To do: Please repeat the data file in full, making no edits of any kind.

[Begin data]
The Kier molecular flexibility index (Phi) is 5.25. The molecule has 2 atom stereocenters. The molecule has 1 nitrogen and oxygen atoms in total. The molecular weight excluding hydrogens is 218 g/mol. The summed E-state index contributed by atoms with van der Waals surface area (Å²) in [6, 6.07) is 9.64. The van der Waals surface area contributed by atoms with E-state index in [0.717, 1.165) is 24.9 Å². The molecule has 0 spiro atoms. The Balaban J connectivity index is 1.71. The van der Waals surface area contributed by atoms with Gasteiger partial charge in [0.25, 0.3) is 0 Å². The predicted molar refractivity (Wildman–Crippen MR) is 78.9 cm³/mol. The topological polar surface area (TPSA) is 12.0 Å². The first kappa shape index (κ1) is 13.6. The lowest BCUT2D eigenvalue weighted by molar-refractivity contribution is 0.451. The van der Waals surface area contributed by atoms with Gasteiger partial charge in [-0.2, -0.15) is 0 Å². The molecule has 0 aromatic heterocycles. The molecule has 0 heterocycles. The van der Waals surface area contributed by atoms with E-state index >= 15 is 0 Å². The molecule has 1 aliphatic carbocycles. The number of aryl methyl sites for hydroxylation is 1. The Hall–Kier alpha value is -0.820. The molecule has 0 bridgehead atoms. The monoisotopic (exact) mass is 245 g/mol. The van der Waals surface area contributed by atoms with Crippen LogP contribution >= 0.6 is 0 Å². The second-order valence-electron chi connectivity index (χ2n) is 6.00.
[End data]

The Kier molecular flexibility index (Phi) is 5.25. The molecule has 2 atom stereocenters. The molecule has 1 nitrogen and oxygen atoms in total. The molecular weight excluding hydrogens is 218 g/mol. The summed E-state index contributed by atoms with van der Waals surface area (Å²) in [6, 6.07) is 9.64. The van der Waals surface area contributed by atoms with E-state index in [0.717, 1.165) is 24.9 Å². The molecule has 0 spiro atoms. The Balaban J connectivity index is 1.71. The van der Waals surface area contributed by atoms with Gasteiger partial charge in [0.25, 0.3) is 0 Å². The predicted molar refractivity (Wildman–Crippen MR) is 78.9 cm³/mol. The topological polar surface area (TPSA) is 12.0 Å². The first kappa shape index (κ1) is 13.6. The lowest BCUT2D eigenvalue weighted by molar-refractivity contribution is 0.451. The van der Waals surface area contributed by atoms with Gasteiger partial charge in [-0.2, -0.15) is 0 Å². The molecule has 0 aromatic heterocycles. The molecule has 0 heterocycles. The van der Waals surface area contributed by atoms with E-state index >= 15 is 0 Å². The molecule has 1 aliphatic carbocycles. The number of aryl methyl sites for hydroxylation is 1. The Hall–Kier alpha value is -0.820. The molecule has 0 bridgehead atoms. The monoisotopic (exact) mass is 245 g/mol. The van der Waals surface area contributed by atoms with Crippen LogP contribution >= 0.6 is 0 Å². The second-order valence-electron chi connectivity index (χ2n) is 6.00.